The same criticism cannot be leveled at the adaptive models of behavior which economists increasingly explore. Whether motivated by simple models of learning, or by biological processes involving natural selection (as in the work of Maynard Smith or Holland), these models treat individuals as entirely non-rational automata who make no conscious choices at all, but whose behavior becomes adapted to their experience. It seems safe to say that most economists also apply these models to human behavior only as approximations. What makes them potential competitors of utility theory is that in some environments it appears that they may lead to the same kind of equilibria as are predicted by standard (rational) game theory. So, to the extent that economists' reluctance to dispense with rational models of individual choice has to do with the fact that their primary interest is in strategic and market phenomena, and that the rational model helps produce useful predictions about such phenomena, these adaptive models indicate that at least some of these predictions may not depend in a critical way upon rationality assumptions. But these models too are quite different from the models of mental processes which Tversky suggests.
What then are the prospects that models of the kind Tversky proposes, which incorporate approximations of particular mental processes, will gain a substantial foothold among economists? It seems to me that proponents of such models have at least two worthwhile avenues to pursue.
The first of these would be to conduct experiments which show not merely that individuals are sometimes systematically non- rational, but which would start to give us some feeling for how important this phenomenon might be. For example, I don't think that any of the preference reversal experiments have yet given information that would allow us to graph the frequency of preference reversals as a function of the difference in expected value (in, say, percentage terms) between the two gambles with which subjects are presented. While this information might not dramatically effect how investigators with very different theoretical dispositions evaluated the data, it would help address the issue of whether we are seeing a phenomenon likely to play an important role in natural environments. Undoubtedly there are more informative experiments to be done than this one; my point is only that investigators who are aiming to assess the size of the disparity between utility theory and observed behavior, rather than merely to show that there is one, might better address the usefulness of the utility maximization approximation.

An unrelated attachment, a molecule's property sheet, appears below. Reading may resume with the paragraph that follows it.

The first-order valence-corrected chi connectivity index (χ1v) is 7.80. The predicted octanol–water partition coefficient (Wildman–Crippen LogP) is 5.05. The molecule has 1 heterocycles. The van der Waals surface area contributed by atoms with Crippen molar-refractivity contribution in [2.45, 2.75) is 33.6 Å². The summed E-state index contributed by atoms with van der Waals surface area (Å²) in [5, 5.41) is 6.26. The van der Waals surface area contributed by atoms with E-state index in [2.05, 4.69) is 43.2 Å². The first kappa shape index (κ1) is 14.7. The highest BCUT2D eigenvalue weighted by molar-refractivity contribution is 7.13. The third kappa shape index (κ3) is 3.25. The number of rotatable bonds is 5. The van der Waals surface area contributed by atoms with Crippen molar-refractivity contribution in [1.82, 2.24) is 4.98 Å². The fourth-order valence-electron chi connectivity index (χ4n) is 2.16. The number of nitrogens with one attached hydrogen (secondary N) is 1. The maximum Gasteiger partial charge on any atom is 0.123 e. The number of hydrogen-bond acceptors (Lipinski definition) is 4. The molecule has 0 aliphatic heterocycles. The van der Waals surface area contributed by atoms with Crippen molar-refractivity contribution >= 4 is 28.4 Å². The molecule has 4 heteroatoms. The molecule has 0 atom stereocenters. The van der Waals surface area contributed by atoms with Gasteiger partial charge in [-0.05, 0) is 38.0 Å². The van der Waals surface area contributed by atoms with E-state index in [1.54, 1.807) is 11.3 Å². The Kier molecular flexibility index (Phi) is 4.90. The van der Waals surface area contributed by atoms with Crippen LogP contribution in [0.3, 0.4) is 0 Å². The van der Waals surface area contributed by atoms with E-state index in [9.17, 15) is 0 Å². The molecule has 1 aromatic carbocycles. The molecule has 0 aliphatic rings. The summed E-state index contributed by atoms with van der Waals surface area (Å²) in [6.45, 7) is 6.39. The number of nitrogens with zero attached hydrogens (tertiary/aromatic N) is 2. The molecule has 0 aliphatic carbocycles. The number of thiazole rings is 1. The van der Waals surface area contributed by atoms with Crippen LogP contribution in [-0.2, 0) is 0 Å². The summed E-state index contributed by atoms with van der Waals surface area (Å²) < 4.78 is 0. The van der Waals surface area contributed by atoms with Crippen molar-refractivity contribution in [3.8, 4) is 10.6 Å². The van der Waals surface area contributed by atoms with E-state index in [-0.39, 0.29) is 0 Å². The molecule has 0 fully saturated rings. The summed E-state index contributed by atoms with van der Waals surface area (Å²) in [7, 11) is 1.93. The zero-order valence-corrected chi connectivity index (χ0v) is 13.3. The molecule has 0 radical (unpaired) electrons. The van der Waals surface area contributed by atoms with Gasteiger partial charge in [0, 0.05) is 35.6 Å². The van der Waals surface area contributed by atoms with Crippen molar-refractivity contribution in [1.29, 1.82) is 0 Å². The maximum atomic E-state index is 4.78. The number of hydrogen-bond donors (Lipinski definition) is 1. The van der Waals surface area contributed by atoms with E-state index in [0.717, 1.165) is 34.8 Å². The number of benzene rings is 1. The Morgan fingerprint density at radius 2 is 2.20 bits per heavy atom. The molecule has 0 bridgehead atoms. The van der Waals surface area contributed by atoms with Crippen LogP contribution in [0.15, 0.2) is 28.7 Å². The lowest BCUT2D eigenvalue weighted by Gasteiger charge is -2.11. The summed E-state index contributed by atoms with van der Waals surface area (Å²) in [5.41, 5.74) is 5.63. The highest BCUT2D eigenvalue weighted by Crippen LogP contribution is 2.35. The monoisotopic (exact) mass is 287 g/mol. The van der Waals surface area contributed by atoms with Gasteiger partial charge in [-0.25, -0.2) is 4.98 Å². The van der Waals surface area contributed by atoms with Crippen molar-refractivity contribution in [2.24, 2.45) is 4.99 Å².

Second, there is no substitute for careful studies of natural environments. Just as expected utility maximization would not have replaced expected value maximization as economists' typical approximation if it were not for the importance of explaining insurance and related phenomena, economists are likely to find most persuasive those attacks on rational models which produce examples of how psychological phenomena are reflected and exploited in, and shape aspects of, important economic activities. It seems likely to me that advertising, and marketing in general, are areas of economic activity in which this approach will prove fruitful. It is hard to imagine that the volume of advertisements with which we (Americans, at least) are bombarded serve only information purposes. Rather, advertisements and other marketing tools may shape preferences in ways that cannot be accounted for by rational models of individual choice.
Consequently, I feel optimistic that economics has much to gain from the diversity of approaches that are beginning to flourish.
Allais, Maurice  "Le Comportement de L'homme Rationnel Devant le Risque: Critique des Postulats et Axiomes de L'ecole Americane," Econometrica, 21, pp503-546.
Bernoulli, Daniel , "Specimen Theoriae Novae de Mensura Sortis," Commentarii Academiae Scientiarum Imperialis Petropolitanae, 5, pp175-192. English translation in Econometrica, 22, 1954, pp23-36.
Camerer, Colin , "Individual Decision Making," in J. Kagel and A.E. Roth (editors), Handbook of Experimental Economics, Princeton University Press, 587-703.
Kahneman, Daniel and Amos Tversky , "Prospect theory: An analysis of decision under risk," Econometrica, 47, 263-291.
May, Kenneth O.  "Intransitivity, Utility, and the Aggregation of Preference Patterns," Econometrica, Vol. 22, pp1-13.